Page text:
It was a feat accomplished even as she suffered from the effects of a chronic head injury, now thought to have been temporal lobe epilepsy. The injury, brought about from a blow to her head by a slave owner, caused her to pass out without warning.

Yet not even that could deter her from her self-appointed mission. In later interviews she declared, “There was one of two things I had a right to, liberty or death; if I could not have one, I would have the other.”

Still little known is the fact that Harriet worked for the Union Army during the Civil War. In fact, she was a fixture in the Union Army camps where she served as a spy, a cook and a nurse tending to wounded soldiers. She put to good use her knowledge of covert travel and subterfuge, and was also the first woman in U.S. military history to plan and lead an armed assault.

Harriet guided three steamboats around Confederate mines on the Combahee River. Once landed, troops raided and set fire to plantations. During this military action, the boat whistle blew, sounding freedom to the slaves. This one courageous act alone freed more than 700 individuals.

The Women’s Suffrage Movement was another battle Tubman fought.  She frequented women’s meetings and spoke about her actions throughout the Civil War. It was abundantly clear that Harriet also believed the right to vote was vital to preserving freedom. When asked if women should vote, Tubman replied: “I suffered enough to believe it.”

Harriet was active in her faith at the African Methodist Episcopal Zion Church in Auburn, New York. In 1903 she gave land to the church to establish a rest home for African-Americans. Her dream was realized when the doors to the Harriet Tubman Home for the Aged opened in 1908.

Counted among her friends were important contemporaries of the day: Fredrick Douglass, John Brown, Booker T. Washington, Susan B. Anthony and U.S. Sen. and former New York State Gov. William H. Seward and his wife Frances.

In her later years as she recalled her first trip to into Pennsylvania and to freedom, Tubman is quoted as saying, “When I found I had crossed that line, I looked at my hands to see if I was the same person. There was such a glory over everything; the sun came like gold through the trees, and over the fields, and I felt like I was in Heaven.”

Those of us born free can’t begin to truly appreciate the impact of her statement even today.

Among her many achievements, Harriet Tubman has been honored by the United States Senate:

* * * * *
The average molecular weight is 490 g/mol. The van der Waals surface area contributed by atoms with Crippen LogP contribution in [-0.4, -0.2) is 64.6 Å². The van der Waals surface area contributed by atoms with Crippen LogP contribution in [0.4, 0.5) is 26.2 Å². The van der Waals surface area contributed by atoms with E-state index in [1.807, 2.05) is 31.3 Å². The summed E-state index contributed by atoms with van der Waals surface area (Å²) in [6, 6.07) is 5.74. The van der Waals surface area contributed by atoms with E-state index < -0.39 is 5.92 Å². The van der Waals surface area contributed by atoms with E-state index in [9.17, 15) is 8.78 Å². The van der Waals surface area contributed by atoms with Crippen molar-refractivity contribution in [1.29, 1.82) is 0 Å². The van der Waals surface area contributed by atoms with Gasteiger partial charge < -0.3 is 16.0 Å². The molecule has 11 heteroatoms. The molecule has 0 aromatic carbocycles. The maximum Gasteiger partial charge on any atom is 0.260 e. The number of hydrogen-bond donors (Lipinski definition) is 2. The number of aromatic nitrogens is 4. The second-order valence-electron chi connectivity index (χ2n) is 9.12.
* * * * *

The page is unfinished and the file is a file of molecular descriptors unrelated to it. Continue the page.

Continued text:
SRES 455 ATS 111TH CONGRESS 2d Session S. RES. 455 Honoring the life, heroism, and service of Harriet Tubman. 

 Now, therefore, be it Resolved, That the Senate–

(1) honors the life and courageous heroism of Harriet Tubman; 

(2) recognizes the great contributions made by Harriet Tubman throughout her lifelong service and commitment to liberty, justice, and equality for all; and

(3) encourages the people of the United States to remember the courageous life of Harriet Tubman, a true hero.


This bill was passed with unanimous consent of the U.S. Senate on March 15, 2010.

Other commendations for her bravery and perseverance include:

  • SS Harriet Tubman– a Liberty ship launched in 1944
  • *Commemoration in a calendar of saints by the Episcopal Church
  • *Named one of the most famous civilians in American history in a survey at the end of the 20th century – third only to Betsy Ross and Paul Revere
  • *The Harriet Tubman commemorative postage stamp
  • *Tubman has been honored with dozens of schools named for her, plaques bearing her likeness are displayed, and parks and civic holidays that are named for her.

When she died in March 1913, Harriet Tubman was buried with military honors at Fort Hill Cemetery, Auburn, New York. The keynote speaker for her was Booker T. Washington – the last African-American activist born into slavery.

Harriet Tubman had everything going against her in life, yet didn’t let it keep her from finding freedom for herself and hundreds of others. Numerous obstacles still did not keep her from changing the world.

This amazing lady made America and the rest of the world a better place by breaking the bonds of slavery of one form or another. And she did it all with grace, determination and a neverending concern for her fellow human beings.

It’s that kind of concern that ultimately benefits ALL Americans.


Read more about Tubman in “Harriet Tubman: Road to Freedom” by Catherine Clinton


Read more of Claire’s work at Feed the Mind, Nourish the Soul in the Communities Digital News and Greater Fort Worth Writers.